Brace yourself, DevStack Ceph is here!


For more than a year, Ceph has become increasingly popular and saw several deployments inside and outside OpenStack. For those of you who do not know Ceph is unified, distributed and massively scalable open source storage technology that provides several ways to access and consume your data such as object, block and filesystem. The community and Ceph itself has greatly matured. More developers have joined the project as well. Since I joined eNovance, I have been thinking about building a Ceph support for DevStack. DevStack is a documented collection of shell scripts to build complete OpenStack development environments. I finally got some time to make this happening. It was not easy though, after 7 months and 42 patch sets (42 was the answer I guess), my patch got merged into DevStack. Here is the link of the review:

It took me a while to get this into DevStack, however thanks to this patch DevStack got several improvements and new capabilities that we will discuss in this article.

What does it do?

Basically, the patch configures everything for you. So it will bootstrap a Ceph cluster and then configure all the OpenStack services, meaning: Glance, Cinder, Cinder backup and Nova. Many things are configurable such as Ceph size, pool names, user names, replica level. Setting a replica count greater than 1 does not make sense unless you want to look at the Ceph replication. Using a replica count of 2, will bootstrap 2 OSDs within the exact same loopback device. Thus Ceph will report having twice the amount of space to store object which is not true. So be careful with that. I believe this might be improved in the future but once again DevStack is a development platform not a production. DevStack Swift does the exact same thing for the replication.

This patch relies on a recent patch that came into DevStack, the Cinder multi-backend support. So thanks to Dean Troyer, we can now use several backends for Cinder. This patch was really critical in order to get Ceph into DevStack. To use it, simply add the flag CINDER_ENABLED_BACKENDS to your localrc file. Then append comma-separated backends names.

A new capability was introduced because of Ceph as well, the ability to perform a  pre-install phase for extras.d plugins. An additional call hook for the extras.d plugins that is called before any service installation occurs. This is called between the installation of the system packages listed as prerequisites and the installation of the actual services.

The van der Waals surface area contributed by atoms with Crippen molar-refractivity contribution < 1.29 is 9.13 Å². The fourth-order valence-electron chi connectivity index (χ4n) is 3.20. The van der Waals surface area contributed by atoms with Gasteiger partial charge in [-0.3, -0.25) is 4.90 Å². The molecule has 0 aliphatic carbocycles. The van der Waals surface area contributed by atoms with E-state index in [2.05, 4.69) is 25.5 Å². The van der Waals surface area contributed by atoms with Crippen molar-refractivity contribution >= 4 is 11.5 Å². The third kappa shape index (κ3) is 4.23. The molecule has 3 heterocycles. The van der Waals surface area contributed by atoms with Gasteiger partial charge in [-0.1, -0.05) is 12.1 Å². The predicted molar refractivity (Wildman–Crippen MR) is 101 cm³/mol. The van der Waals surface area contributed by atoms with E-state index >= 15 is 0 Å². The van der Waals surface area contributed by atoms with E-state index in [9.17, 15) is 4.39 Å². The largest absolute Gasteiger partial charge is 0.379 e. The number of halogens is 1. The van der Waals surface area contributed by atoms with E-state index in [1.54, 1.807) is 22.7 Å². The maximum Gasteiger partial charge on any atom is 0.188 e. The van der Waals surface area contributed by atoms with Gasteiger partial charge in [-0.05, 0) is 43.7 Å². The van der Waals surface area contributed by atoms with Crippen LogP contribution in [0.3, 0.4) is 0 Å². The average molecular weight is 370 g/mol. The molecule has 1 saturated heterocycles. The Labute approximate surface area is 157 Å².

Below you will find a complete localrc example with every variables that you can use. Of course every variables like USERS, POOL, PG are not mandatory, we have default values for that:


Enable Logging

LOGFILE=/opt/stack/logs/ VERBOSE=True LOG_COLOR=True SCREEN_LOGDIR=/opt/stack/logs





Glance - Image Service


Cinder - Block Device Service

ENABLED_SERVICES+=,cinder,c-api,c-vol,c-sch,c-bak CINDER_DRIVER=ceph CINDER_CEPH_USER=cindy CINDER_CEPH_POOL=volumeuh CINDER_CEPH_UUID=6d52eb95-12f3-47e3-9eb9-0c1fe4142426 CINDER_BAK_CEPH_POOL=backeups CINDER_BAK_CEPH_USER=cind-backeups CINDER_ENABLED_BACKENDS=ceph,lvm

Nova - Compute Service

ENABLED_SERVICES+=,n-api,n-crt,n-cpu,n-cond,n-sch,n-net NOVA_CEPH_POOL=vmz

Why is it useful?

Well, as mentioned in the introduction many organizations are interested in Ceph and thus they have committed on new functionalities. As DevStack is the de facto platform to program in OpenStack, the need for a DevStack Ceph was natural.

This patch is part of my commitment to the Juno cycle for the Ceph integration into OpenStack effort. I would like to thank the community for its support with this patch. It was important to see that many people want Ceph to be in DevStack, this helped me a lot and gave me the motivation to persevere. More is coming, we are currently working on getting Ceph into the CI gate so we will see our patches more easily accepted and also for Cinder since it requires a CI per volume backend.

Happy DevStacking!